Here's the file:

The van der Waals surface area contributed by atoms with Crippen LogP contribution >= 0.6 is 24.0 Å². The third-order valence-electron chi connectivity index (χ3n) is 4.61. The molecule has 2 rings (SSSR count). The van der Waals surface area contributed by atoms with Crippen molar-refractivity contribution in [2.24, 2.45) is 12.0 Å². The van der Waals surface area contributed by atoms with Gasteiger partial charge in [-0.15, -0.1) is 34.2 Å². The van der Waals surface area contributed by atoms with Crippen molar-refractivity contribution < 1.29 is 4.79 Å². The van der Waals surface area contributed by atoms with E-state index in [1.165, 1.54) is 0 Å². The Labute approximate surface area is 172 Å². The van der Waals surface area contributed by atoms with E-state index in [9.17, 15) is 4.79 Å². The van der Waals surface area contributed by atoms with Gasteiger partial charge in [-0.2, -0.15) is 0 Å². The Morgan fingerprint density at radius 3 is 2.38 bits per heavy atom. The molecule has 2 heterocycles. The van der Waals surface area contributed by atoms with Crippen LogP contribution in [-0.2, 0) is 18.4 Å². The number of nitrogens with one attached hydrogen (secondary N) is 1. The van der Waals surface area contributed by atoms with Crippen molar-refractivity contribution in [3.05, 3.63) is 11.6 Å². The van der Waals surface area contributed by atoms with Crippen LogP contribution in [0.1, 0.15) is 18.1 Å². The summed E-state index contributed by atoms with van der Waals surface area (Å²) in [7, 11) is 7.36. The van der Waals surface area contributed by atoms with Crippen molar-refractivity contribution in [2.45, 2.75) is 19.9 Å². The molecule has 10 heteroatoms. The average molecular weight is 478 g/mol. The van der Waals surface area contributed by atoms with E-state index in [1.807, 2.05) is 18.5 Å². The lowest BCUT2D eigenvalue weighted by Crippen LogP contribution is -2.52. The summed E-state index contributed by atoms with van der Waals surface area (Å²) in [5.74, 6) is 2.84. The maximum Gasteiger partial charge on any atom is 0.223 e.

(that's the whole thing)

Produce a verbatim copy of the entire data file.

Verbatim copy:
The van der Waals surface area contributed by atoms with Crippen LogP contribution >= 0.6 is 24.0 Å². The third-order valence-electron chi connectivity index (χ3n) is 4.61. The molecule has 2 rings (SSSR count). The van der Waals surface area contributed by atoms with Crippen molar-refractivity contribution in [2.24, 2.45) is 12.0 Å². The van der Waals surface area contributed by atoms with Gasteiger partial charge in [-0.15, -0.1) is 34.2 Å². The van der Waals surface area contributed by atoms with Crippen molar-refractivity contribution < 1.29 is 4.79 Å². The van der Waals surface area contributed by atoms with E-state index in [1.165, 1.54) is 0 Å². The Labute approximate surface area is 172 Å². The van der Waals surface area contributed by atoms with E-state index in [9.17, 15) is 4.79 Å². The van der Waals surface area contributed by atoms with Gasteiger partial charge in [-0.2, -0.15) is 0 Å². The Morgan fingerprint density at radius 3 is 2.38 bits per heavy atom. The molecule has 2 heterocycles. The van der Waals surface area contributed by atoms with Crippen LogP contribution in [-0.2, 0) is 18.4 Å². The number of nitrogens with one attached hydrogen (secondary N) is 1. The van der Waals surface area contributed by atoms with Crippen molar-refractivity contribution in [3.05, 3.63) is 11.6 Å². The van der Waals surface area contributed by atoms with Crippen LogP contribution in [0.1, 0.15) is 18.1 Å². The summed E-state index contributed by atoms with van der Waals surface area (Å²) in [7, 11) is 7.36. The van der Waals surface area contributed by atoms with Crippen molar-refractivity contribution in [2.45, 2.75) is 19.9 Å². The molecule has 10 heteroatoms. The average molecular weight is 478 g/mol. The van der Waals surface area contributed by atoms with E-state index in [1.807, 2.05) is 18.5 Å². The lowest BCUT2D eigenvalue weighted by Crippen LogP contribution is -2.52. The summed E-state index contributed by atoms with van der Waals surface area (Å²) in [5.74, 6) is 2.84. The maximum Gasteiger partial charge on any atom is 0.223 e.